Panel Opens Yearlong Reflection on the Meaning of Freedom
Thursday, January 24, 2013
PHILADELPHIA (January 24, 2013) – “Emancipation Narratives,” a panel discussion at Saint Joseph’s University on Jan. 31 at 4 p.m., will shed light on the meaning and obligations of freedom in the context of the Emancipation Proclamation’s 150th anniversary and the 50th anniversary of Martin Luther King Jr.’s “I Have a Dream” speech. The event will be held in Wolfington Teletorium in Mandeville Hall.
This panel, which features five SJU faculty members who use emancipation narratives in their work, opens yearlong programming emphasizing themes that touch on freedom.
“This panel has great power and meaning for everyone at Saint Joseph’s, given our Jesuit mission and its commitment to social justice and the empowerment of those at society’s margins,” says Randall Miller, Ph.D., professor of history and the panel’s moderator.
Noting the interdisciplinary focus of the event, which includes specialists in African American literature, narrative theory, sociology, history, and theology and religious studies, Miller adds that all panelists include emancipation narratives in the classroom and/or in their scholarly work.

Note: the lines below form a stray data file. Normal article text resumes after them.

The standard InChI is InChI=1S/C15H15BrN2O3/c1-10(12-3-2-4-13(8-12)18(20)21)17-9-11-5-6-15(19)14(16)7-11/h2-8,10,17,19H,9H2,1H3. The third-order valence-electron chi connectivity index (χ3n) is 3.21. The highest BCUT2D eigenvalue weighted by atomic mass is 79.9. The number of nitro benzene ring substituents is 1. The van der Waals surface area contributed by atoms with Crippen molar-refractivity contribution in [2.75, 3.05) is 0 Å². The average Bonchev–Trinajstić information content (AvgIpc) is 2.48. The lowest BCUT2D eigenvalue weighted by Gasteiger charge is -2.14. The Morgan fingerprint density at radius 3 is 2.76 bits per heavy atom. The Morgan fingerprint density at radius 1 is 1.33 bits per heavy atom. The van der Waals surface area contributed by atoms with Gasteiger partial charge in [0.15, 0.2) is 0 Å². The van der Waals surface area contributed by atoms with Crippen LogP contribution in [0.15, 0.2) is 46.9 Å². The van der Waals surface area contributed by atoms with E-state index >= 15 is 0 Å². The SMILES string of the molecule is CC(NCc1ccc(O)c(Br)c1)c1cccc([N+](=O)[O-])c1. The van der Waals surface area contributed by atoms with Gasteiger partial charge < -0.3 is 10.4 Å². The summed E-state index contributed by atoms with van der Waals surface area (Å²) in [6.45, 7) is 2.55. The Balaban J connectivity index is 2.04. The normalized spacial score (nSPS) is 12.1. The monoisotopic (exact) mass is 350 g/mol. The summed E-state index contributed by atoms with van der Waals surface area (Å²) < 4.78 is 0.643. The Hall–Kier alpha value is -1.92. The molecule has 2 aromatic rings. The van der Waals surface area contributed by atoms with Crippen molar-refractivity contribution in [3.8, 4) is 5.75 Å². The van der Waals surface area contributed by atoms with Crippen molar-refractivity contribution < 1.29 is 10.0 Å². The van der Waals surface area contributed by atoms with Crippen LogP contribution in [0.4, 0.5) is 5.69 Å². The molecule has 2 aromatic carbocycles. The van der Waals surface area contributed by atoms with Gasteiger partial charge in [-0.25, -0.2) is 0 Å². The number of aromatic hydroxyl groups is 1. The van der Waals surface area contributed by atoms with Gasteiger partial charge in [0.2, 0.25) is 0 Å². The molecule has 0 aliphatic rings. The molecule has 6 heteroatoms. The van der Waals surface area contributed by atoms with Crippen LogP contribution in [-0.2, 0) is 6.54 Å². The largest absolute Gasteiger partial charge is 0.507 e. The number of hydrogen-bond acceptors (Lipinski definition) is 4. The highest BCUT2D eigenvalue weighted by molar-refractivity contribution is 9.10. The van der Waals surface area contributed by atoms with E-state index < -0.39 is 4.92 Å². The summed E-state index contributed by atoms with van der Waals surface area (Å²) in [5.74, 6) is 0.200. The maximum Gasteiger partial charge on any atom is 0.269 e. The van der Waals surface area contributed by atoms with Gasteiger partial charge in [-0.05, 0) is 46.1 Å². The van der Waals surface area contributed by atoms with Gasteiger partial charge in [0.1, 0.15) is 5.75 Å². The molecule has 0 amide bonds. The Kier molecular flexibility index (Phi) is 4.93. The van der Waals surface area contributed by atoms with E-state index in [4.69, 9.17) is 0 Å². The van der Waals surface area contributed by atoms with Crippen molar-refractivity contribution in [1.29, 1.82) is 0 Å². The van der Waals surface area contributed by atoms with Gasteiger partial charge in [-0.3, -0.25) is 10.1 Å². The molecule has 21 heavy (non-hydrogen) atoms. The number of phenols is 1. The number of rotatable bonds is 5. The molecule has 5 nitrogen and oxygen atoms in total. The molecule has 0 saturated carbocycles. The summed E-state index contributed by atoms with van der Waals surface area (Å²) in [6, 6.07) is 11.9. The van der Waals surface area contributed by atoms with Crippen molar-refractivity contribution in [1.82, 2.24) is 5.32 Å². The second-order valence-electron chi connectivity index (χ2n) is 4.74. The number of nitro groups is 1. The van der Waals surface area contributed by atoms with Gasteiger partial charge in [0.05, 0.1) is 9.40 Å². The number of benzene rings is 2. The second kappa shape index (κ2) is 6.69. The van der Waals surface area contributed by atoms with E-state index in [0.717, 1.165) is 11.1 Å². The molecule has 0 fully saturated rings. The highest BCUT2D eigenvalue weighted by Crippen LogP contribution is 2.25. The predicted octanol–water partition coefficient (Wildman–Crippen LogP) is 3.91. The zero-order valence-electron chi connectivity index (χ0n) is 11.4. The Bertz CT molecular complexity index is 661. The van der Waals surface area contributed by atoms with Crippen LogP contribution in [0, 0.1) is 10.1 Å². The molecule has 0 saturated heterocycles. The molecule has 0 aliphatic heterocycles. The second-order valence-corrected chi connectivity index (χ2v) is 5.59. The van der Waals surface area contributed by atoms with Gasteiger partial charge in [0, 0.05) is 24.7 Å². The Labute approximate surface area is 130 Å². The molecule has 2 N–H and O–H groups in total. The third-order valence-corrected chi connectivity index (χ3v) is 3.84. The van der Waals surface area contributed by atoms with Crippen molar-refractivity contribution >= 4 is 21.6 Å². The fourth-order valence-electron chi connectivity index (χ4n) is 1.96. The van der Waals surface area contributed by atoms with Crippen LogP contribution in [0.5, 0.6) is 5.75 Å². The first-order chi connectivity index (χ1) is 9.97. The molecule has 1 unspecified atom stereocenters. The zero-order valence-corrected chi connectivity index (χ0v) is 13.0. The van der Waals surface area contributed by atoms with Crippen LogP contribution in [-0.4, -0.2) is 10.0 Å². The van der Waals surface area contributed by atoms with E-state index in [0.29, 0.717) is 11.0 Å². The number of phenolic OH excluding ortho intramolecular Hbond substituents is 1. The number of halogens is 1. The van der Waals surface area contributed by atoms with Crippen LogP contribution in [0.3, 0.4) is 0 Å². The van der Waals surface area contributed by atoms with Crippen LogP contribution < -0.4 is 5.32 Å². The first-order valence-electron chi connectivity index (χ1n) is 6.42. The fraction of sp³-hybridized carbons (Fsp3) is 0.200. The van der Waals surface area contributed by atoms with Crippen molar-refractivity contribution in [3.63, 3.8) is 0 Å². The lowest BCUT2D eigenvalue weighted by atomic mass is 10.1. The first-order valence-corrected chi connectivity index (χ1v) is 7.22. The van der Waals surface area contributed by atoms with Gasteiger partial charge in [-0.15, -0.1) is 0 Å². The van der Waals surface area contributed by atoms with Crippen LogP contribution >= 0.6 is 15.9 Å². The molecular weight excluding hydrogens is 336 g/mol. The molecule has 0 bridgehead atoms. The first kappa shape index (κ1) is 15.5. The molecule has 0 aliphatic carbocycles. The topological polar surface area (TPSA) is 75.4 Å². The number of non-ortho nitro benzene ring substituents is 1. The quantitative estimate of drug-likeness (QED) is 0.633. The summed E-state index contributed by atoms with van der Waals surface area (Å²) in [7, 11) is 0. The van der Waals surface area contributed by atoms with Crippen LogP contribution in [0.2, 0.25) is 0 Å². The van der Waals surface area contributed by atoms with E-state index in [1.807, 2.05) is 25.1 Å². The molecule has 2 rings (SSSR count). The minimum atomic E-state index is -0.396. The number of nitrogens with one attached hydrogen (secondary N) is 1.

Panelists for the afternoon include:
- Aisha Lockridge, Ph.D., assistant professor of English
- Melissa Logue, Ph.D., assistant professor of sociology, director of Africana Studies
- Jo Alyson Parker, Ph.D., professor of English
- Katherine Sibley, Ph.D., professor of history
- Bruce Wells, Ph.D., associate professor of theology and religious studies
“Topics for the panel feature slave narratives, narratives of African American self-willed freedom, women's narratives of consciousness and power, Jewish collective and scriptural narratives of emancipation, all from varying disciplinary perspectives,” says Miller.
An open discussion with the audience and reception follow the panel, which is free and open to the public. The event is part of the Dean’s Colloquium series of the College of Arts and Sciences and is also sponsored by the Office of the President and the Office of Mission and Identity.